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Commonly Asked Questions For Starting a New Jersey LLC

How is an LLC Taxed?
For federal income tax purposes the profits of an LLC (Limited Liability Company) "pass through" to the personal income of the members/owners. In the case of a single member LLC it is taxed the same as a sole proprietorship (i.e. typically filed on the schedule C of the owner's personal income tax filing). In the case of a multi member member it is taxed the same as a partnership (i.e. a 1065 partnership return is filed with the IRS, with a schedule K-1 being supplied to each partner/member showing the proportional profit/loss allocated to them, with this being filed on the schedule C or E).
NOTE: These are general tax explanations and may not apply to everyone. You should confer with the appropriate accounting/tax specialists to make sure you understand your personal tax liability.
What is the Management Structure of an LLC?
An LLC is typically managed by its members/owners (referred to as member-managed). In that respect an LLC is unlike a corporation, which has a much more rigid and defined management structure, including directors and officers. All owners of the LLC are typically referred to as members, and they can have control and voting interest proportional to their ownership interest, or in proportions different from their ownership interest; however the members agree.
Are Non-US Residents allowed to own a Corporation of LLC?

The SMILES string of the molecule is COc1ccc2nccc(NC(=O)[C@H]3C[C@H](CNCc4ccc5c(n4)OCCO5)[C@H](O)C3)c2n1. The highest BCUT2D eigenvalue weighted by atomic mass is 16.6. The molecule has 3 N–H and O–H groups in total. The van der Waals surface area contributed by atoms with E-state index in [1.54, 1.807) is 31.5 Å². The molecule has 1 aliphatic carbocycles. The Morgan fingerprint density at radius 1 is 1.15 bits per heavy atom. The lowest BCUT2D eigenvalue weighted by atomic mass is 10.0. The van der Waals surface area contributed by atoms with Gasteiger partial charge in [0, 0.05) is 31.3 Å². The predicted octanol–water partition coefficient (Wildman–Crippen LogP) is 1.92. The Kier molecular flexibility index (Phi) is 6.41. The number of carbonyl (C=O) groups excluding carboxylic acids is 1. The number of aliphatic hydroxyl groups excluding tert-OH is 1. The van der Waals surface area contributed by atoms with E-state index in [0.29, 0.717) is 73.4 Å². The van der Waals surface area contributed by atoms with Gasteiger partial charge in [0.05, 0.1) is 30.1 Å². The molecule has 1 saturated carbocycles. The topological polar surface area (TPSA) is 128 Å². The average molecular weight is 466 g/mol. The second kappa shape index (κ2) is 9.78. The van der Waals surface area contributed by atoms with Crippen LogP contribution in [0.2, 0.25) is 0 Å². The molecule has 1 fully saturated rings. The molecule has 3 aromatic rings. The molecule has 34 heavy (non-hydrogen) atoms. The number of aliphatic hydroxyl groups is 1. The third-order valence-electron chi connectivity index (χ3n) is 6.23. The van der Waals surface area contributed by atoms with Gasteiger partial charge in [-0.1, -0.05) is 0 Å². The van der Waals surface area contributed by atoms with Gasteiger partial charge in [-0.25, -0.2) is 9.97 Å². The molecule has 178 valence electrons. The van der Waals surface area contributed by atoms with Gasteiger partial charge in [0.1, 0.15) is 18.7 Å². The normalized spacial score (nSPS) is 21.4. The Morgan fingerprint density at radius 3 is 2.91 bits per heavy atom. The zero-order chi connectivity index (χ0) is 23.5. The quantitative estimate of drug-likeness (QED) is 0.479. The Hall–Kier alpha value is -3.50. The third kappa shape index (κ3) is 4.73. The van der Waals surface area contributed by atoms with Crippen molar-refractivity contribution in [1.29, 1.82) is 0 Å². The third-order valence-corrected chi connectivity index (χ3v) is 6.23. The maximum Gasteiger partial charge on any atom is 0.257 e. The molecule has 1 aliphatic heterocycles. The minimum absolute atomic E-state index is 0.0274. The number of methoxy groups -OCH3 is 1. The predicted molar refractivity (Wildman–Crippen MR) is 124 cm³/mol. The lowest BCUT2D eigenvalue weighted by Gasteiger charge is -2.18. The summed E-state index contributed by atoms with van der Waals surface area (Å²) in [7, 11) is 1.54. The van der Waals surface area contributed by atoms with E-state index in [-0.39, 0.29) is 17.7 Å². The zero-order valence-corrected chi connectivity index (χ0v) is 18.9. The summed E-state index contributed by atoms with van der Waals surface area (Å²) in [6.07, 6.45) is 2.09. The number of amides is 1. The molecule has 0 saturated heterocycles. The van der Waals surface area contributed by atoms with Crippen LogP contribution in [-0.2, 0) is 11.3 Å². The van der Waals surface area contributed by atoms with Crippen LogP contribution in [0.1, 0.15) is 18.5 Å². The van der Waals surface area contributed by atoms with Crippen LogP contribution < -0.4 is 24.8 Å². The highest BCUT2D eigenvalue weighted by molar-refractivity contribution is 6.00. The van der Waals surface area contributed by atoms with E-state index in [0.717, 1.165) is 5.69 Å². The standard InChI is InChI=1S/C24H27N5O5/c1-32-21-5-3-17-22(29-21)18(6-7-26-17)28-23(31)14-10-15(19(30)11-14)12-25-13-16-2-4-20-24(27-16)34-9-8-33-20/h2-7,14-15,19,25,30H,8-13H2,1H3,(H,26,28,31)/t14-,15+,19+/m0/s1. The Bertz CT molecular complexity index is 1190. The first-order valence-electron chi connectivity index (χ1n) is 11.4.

There are no citizenship or residence requirements for ownership of a C Corporation or an LLC. The S Corporation however does not allow nonresident aliens to be shareholders (owner), but any US citizen or resident alien may be a shareholder (owner). You would, of course, require an in state street address for the state to forward official legal and tax correspondence including service of process, known as the registered agent address, but neither residency nor citizenship is required for ownership of a C Corporation or an LLC.
Can I form an LLC with just one member?
There was a time when almost every state required the LLC to have two or more members, but that is no longer the case. This important change came in response to revised IRS regulations that clearly permitted single-member LLCs. As a result, in most states, if you plan to be the sole owner of a business and you wish to limit your personal liability, you can choose between forming a corporation or an LLC.
What is an Operating Agreement?
The operating agreement is akin to a partnership agreement for a General Partnership or Limited Liability Partnership (LLP). It is an internal contract amongst the members/owners of the LLC, and it lays out such things as ownership interest, member responsibilities, accounting method, adding or removing members, terms for concluding the LLC, etc. It is generally not required by a given state for forming an LLC (with the exception of New York), although it is certainly recommended. When dealing with private companies for financing issues (loans, mortgages, etc.) it may be required by that company. A customizable operating agreement is included with the LLC/Corp Kit.
Can another business entity be a member of an LLC?

In the majority of states, The members of an LLC can be individuals, corporations, or other LLCs. These members of the LLC can be out of state residents or even foreign nationals. Furthermore there is no limit to the amount of members that an LLC can have.

The flexibility of an LLC in contrast to an S Corporation is stark considering the S corporations are limited to 75 shareholders who must either be United States citizens or Lawful Permanent Residents.